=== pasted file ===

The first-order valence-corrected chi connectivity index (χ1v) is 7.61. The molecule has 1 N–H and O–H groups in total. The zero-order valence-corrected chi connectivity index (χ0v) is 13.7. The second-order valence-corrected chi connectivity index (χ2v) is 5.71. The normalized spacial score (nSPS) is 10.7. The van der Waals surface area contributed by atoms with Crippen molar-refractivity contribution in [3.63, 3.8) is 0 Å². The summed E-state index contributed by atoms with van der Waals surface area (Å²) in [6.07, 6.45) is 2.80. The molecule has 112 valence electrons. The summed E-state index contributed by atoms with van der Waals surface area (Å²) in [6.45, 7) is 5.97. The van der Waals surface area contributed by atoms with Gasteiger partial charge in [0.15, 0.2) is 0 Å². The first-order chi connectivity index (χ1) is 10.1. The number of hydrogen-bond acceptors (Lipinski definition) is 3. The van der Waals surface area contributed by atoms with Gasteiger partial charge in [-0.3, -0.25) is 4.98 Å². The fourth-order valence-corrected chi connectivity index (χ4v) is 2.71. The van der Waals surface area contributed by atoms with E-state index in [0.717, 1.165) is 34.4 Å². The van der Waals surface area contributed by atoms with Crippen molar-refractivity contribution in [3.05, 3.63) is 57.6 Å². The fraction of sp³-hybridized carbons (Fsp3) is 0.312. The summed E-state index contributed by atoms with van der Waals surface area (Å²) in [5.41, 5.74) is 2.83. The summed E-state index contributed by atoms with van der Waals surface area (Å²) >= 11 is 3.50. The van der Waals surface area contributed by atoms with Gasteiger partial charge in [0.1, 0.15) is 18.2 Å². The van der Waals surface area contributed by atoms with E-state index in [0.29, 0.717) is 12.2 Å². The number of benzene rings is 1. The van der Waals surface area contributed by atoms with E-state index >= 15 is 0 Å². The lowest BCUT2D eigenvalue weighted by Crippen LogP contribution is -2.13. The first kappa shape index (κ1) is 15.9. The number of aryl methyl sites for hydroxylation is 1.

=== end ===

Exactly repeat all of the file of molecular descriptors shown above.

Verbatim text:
The first-order valence-corrected chi connectivity index (χ1v) is 7.61. The molecule has 1 N–H and O–H groups in total. The zero-order valence-corrected chi connectivity index (χ0v) is 13.7. The second-order valence-corrected chi connectivity index (χ2v) is 5.71. The normalized spacial score (nSPS) is 10.7. The van der Waals surface area contributed by atoms with Crippen molar-refractivity contribution in [3.63, 3.8) is 0 Å². The summed E-state index contributed by atoms with van der Waals surface area (Å²) in [6.07, 6.45) is 2.80. The molecule has 112 valence electrons. The summed E-state index contributed by atoms with van der Waals surface area (Å²) in [6.45, 7) is 5.97. The van der Waals surface area contributed by atoms with Gasteiger partial charge in [0.15, 0.2) is 0 Å². The first-order chi connectivity index (χ1) is 10.1. The number of hydrogen-bond acceptors (Lipinski definition) is 3. The van der Waals surface area contributed by atoms with Gasteiger partial charge in [-0.3, -0.25) is 4.98 Å². The fourth-order valence-corrected chi connectivity index (χ4v) is 2.71. The van der Waals surface area contributed by atoms with E-state index in [0.717, 1.165) is 34.4 Å². The van der Waals surface area contributed by atoms with Crippen molar-refractivity contribution in [3.05, 3.63) is 57.6 Å². The fraction of sp³-hybridized carbons (Fsp3) is 0.312. The summed E-state index contributed by atoms with van der Waals surface area (Å²) in [5.41, 5.74) is 2.83. The summed E-state index contributed by atoms with van der Waals surface area (Å²) >= 11 is 3.50. The van der Waals surface area contributed by atoms with Gasteiger partial charge in [0.1, 0.15) is 18.2 Å². The van der Waals surface area contributed by atoms with E-state index in [0.29, 0.717) is 12.2 Å². The number of benzene rings is 1. The van der Waals surface area contributed by atoms with E-state index >= 15 is 0 Å². The lowest BCUT2D eigenvalue weighted by Crippen LogP contribution is -2.13. The first kappa shape index (κ1) is 15.9. The number of aryl methyl sites for hydroxylation is 1.